Six years passed since the first generation of Apple Watch was out. During this period, Apple has been improving Apple Watch. Agree that now it provides better display, health detection, waterproof and other functions.
Recently, a new Apple patent was leaked. From the patent, we can see that Apple will add a sustainable blood pressure monitoring function to the future Apple Watch products. This technology can spread the pulse time without disturbing the user.
The current blood pressure measurement methods cannot achieve sustainable measurement. The cuff device used in the ‘oscillometric method’ will indirectly inflate and deflate. This will give the measurer a feeling of pressure and restraint.
In this regard, the new Apple patent will provide users with sustainable and unconstrained blood pressure monitoring.
The new generation of Apple Watch, coming with a new blood oxygen detection sensor, can complete a blood oxygen measurement within 15 seconds.
At present, the Apple Watch smartwatches, in addition to supporting blood oxygen detection, also support active or timing heart rate measurement.
After Apple Watch supports ECG electrocardiogram function, it has successfully saved the lives of users many times. Among them, the elderly and users suffering from heart disease account for the vast majority. Apple has added the ‘fall detection’ function to Apple Watch Series 4. This function is mainly for the elderly to prevent them from accidentally falling.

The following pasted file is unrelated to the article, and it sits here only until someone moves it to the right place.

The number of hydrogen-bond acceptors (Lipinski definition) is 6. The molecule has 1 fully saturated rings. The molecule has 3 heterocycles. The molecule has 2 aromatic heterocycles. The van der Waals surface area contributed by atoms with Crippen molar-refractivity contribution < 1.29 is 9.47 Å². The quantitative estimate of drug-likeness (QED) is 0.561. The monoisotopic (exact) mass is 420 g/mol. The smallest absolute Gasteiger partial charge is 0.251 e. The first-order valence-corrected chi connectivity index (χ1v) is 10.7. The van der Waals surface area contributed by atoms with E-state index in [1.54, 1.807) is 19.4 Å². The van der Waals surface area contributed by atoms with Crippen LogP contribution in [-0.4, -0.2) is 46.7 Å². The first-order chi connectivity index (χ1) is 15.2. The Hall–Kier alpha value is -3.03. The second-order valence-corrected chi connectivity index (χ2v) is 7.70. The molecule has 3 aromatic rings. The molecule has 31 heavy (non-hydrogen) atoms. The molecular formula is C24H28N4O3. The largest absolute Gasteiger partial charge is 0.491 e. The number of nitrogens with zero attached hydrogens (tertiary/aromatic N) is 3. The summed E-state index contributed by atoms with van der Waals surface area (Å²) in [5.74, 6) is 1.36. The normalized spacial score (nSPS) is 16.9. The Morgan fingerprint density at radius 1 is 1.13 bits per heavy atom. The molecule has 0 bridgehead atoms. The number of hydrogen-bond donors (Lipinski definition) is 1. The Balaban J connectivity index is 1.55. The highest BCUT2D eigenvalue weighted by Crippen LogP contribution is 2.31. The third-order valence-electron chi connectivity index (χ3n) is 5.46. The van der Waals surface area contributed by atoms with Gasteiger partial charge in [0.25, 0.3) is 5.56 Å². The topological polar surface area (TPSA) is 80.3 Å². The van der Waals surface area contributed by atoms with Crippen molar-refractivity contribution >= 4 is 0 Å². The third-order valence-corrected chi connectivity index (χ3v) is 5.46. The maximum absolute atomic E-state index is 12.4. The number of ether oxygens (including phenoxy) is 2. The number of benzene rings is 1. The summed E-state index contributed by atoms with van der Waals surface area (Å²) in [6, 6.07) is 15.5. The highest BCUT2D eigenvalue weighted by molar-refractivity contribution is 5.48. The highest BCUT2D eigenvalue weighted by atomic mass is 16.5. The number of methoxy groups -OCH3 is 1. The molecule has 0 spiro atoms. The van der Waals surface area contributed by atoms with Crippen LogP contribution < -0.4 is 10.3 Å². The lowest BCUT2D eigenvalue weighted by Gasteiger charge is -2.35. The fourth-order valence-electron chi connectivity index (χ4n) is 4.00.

Is The Apple Watch Oximeter Useless?
However, many think Apple’s oximeter is far from accurate and a Washington Post reporter considers it as ‘mostly useless’. In this regard, Apple said that this sensor has no medical grade. For Geoffrey Fowler of Washington Post, the Apple Watch Series 6 oximeter has no effect.
Sometimes the new Apple Watch Series 6 reports my lungs and heart are the picture of health, pumping blood that’s 100 percent saturated with oxygen. At other times, it reports my blood oxygen is so low I might be suffering from emphysema. (I am not.). Over several days of comparing my second Apple Watch’s measurements to my FDA-approved finger oximeter, Apple’s readings most often differ by two or three percentage points — though they’ve also sometimes exactly matched, and sometimes been as much as seven percentage points lower.